This must be a magical day. First I see a post about buying guns and now this one! I will give my 2 cents with justifications.
First, I would go with a used bow until you get used to shooting traditional and in case you decide you don’t like it you aren’t trying to sell a used $1000, custom Black Widow or other high end brand.
I would keep watching Craigslist and Ebay through Christmas for some deals from guys who are trying to offload their equipment to pay for Christmas. If you don’t see any hot deals then give it another month or so (end of January or even February) until all the hunting seasons are wrapped up and guys are again trying to dump gear.
I don’t think any name brand recurve is going to be bad (Martin, Hoyt, PSE, Bear, etc…) for your first recurve.
Until you learn to shoot traditional (and hopefully you are shooting instinctive) your technique and skills will require some development. Any of those bows will serve that purpose. It is like a guy who decides to take up golf going out and buying a set of Pings. Yes, clubs do make a difference, but not for a golfer who hasn’t developed his skills at golfing.
Yes, building your own bow would be great. Buying custom bow would also be great. Yet, I would recommend waiting on either account until you decide traditional archery is for you and until you can truly benefit from either. I plan to buy a Sheep Eater recurve (Google it). Yet my skills reached the level that require such a fine bow.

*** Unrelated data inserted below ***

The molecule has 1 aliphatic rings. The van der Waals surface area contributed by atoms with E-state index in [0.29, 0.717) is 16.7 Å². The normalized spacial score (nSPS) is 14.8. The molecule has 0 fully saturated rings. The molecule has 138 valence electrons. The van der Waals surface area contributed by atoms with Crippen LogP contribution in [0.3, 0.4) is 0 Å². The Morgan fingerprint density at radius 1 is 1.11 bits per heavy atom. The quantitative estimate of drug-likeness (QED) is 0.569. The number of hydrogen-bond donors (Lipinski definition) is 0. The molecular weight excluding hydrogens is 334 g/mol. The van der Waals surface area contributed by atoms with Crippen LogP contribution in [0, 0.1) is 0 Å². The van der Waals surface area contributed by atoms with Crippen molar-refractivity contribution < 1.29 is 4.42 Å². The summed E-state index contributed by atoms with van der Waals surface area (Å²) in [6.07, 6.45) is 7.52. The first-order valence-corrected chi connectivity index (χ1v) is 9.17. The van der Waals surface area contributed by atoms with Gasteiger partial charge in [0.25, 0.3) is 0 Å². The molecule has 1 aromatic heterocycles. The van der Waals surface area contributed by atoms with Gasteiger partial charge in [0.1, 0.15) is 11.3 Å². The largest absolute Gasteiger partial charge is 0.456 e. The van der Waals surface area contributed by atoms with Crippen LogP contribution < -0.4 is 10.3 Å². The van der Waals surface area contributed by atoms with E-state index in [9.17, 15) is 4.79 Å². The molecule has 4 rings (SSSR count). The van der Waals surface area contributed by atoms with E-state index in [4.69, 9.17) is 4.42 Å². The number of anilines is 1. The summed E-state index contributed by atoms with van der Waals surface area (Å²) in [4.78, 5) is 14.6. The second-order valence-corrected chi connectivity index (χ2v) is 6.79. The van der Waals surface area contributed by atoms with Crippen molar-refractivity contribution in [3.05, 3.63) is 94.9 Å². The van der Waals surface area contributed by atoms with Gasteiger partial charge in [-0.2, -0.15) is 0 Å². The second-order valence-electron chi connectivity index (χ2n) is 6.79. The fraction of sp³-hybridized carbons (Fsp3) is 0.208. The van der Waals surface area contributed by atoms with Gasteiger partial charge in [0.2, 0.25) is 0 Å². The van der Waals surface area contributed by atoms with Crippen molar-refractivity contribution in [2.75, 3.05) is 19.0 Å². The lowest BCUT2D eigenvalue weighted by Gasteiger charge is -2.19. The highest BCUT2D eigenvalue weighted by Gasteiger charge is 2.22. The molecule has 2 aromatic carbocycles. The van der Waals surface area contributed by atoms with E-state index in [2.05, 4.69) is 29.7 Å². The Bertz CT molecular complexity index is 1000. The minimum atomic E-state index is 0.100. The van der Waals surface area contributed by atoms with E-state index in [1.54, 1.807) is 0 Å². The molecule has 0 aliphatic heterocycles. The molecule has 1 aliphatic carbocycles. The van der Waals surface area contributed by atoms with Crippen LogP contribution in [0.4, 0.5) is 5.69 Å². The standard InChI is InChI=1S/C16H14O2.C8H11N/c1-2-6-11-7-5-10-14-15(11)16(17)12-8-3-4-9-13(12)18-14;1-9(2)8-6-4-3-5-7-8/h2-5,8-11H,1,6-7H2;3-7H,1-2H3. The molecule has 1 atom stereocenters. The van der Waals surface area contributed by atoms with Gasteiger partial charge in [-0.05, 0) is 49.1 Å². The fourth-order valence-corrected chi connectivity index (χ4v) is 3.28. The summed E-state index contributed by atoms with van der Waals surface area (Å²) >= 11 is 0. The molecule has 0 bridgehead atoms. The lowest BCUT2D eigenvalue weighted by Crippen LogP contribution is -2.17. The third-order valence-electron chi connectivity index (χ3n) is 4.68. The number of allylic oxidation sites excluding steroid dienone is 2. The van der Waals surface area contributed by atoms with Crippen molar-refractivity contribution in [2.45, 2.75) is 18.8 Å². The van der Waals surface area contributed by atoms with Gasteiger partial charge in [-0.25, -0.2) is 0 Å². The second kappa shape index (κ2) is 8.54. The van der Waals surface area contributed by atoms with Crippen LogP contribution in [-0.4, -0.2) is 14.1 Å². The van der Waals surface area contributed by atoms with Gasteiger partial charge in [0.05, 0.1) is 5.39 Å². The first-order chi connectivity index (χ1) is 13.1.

Shooting traditional takes patience and repetition. Shooting compound is similar to riding a bike. You can put the compound on the shelf for a couple years. Yet, if your bow is still tuned, you can pick it back up and still shoot the piss out of it. Shooting traditional is again more like golf. Time away from the game will have a negative effect on your skill level. You need to shoot and shoot and shoot until it becomes "instinctive". Once you have developed these skills (I am still waiting), then the degradation of accuracy is far less.
I was shooting around 300 arrows a week for seven months prior to the 2010 elk season. I then shelved the bow for nearly two years (military move) and picked it up this past summer. I was really surprised at my accuracy (though it was still less than when I was shooting regularly) out around 20 yards. Sadly I was comfortably hitting 35 yards when I moved.
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